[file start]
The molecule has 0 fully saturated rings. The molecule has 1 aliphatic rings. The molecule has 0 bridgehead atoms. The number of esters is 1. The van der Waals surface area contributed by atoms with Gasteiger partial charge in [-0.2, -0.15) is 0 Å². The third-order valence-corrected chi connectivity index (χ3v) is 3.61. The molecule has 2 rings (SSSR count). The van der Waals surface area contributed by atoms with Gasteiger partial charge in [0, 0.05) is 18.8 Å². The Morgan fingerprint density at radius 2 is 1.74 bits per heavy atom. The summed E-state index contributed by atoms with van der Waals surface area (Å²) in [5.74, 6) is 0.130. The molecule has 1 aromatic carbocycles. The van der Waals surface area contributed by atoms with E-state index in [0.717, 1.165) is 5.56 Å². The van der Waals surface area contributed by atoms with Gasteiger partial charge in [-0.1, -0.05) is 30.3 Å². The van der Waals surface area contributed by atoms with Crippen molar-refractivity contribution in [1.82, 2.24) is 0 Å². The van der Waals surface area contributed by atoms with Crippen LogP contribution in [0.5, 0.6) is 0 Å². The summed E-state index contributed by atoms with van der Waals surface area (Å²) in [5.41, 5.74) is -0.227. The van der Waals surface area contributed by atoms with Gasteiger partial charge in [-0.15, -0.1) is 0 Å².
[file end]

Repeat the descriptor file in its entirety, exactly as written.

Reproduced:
The molecule has 0 fully saturated rings. The molecule has 1 aliphatic rings. The molecule has 0 bridgehead atoms. The number of esters is 1. The van der Waals surface area contributed by atoms with Gasteiger partial charge in [-0.2, -0.15) is 0 Å². The third-order valence-corrected chi connectivity index (χ3v) is 3.61. The molecule has 2 rings (SSSR count). The van der Waals surface area contributed by atoms with Gasteiger partial charge in [0, 0.05) is 18.8 Å². The Morgan fingerprint density at radius 2 is 1.74 bits per heavy atom. The summed E-state index contributed by atoms with van der Waals surface area (Å²) in [5.74, 6) is 0.130. The molecule has 1 aromatic carbocycles. The van der Waals surface area contributed by atoms with E-state index in [0.717, 1.165) is 5.56 Å². The van der Waals surface area contributed by atoms with Gasteiger partial charge in [-0.1, -0.05) is 30.3 Å². The van der Waals surface area contributed by atoms with Crippen molar-refractivity contribution in [1.82, 2.24) is 0 Å². The van der Waals surface area contributed by atoms with Crippen LogP contribution in [0.5, 0.6) is 0 Å². The summed E-state index contributed by atoms with van der Waals surface area (Å²) in [5.41, 5.74) is -0.227. The van der Waals surface area contributed by atoms with Gasteiger partial charge in [-0.15, -0.1) is 0 Å².